base and merciless ribaldry, with which that virulent Journal has assailed every political opponent.' This is exactly what John Bull has done. He only yesterday se'nnight detailed (with page, and day, and date,) a long string of quotations from the Chronicle, and the Chronicle's correspondents. What does the Chronicle say in answer to this? Does it deny any one of the quotations to be accurate? Does it prove any one of them to be mere raillery? Does it prove that more infamous detrac tion, more merciless inroads on private life, nay, more vile and libellous attacks on female character, are to be found in John Bull or elsewhere? No. Not a syllable of all this. It only blusters about its consistent course during a long political life,' and is pleased to say that our public life' has been marked with inconsistencies a circumstance of which we certainly were not aware, and which we humbly conceive can have nothing at all to do with a comparison between the Chronicle and John Bull.”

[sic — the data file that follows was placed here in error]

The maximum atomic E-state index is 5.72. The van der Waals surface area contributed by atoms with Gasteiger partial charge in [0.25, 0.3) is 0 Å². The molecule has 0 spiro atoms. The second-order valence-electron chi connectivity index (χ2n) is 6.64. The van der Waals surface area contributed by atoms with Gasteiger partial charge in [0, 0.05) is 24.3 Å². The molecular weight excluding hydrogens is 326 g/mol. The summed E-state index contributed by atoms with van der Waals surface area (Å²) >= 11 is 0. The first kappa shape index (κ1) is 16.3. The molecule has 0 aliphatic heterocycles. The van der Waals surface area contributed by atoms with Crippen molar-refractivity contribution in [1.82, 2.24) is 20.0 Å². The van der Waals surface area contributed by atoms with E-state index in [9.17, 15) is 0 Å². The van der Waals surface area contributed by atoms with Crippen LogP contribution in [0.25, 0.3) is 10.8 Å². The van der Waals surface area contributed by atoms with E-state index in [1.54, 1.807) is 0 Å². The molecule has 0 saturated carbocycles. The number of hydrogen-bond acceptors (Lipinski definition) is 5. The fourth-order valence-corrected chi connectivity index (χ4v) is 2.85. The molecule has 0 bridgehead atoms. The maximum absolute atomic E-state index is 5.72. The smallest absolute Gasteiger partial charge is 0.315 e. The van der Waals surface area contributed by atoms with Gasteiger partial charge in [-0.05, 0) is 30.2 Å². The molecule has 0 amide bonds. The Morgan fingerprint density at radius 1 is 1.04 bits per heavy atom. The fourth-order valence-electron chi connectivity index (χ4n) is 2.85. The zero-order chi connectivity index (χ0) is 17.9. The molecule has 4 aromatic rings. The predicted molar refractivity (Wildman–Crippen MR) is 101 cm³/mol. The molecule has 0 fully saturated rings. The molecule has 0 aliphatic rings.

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JACOBUS CORCAGIENSIS CHRISTOPHORO SEPTENTRIONALI, 8.D. QUUM in Magazinâ vestrâ pro mense Augusti, (charissime) Dowdeni cujusdam civis mei, satisque mihi noti versus legerem, quosdam ex iis pseudo-prophetico spiritu inspiratos (ut probavit eventus) statim sensi. Ne posteros igitur ea res fallat, sequentem veram adventûs Regis historiam ad te mittere decrevi. Poeta enim noster prophetavit dicens, Regem ad Dunlearium appulsurum esse, quod ne credant futura secula, obsecro ut sequentibus versibus locum in Magazinâ tuâ haud deneges.

Datum Corcagi, hâc die Octobris 10mâ, 1821.

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* Glaucâ veste induebantur prope omnes adventum Régis expectantes.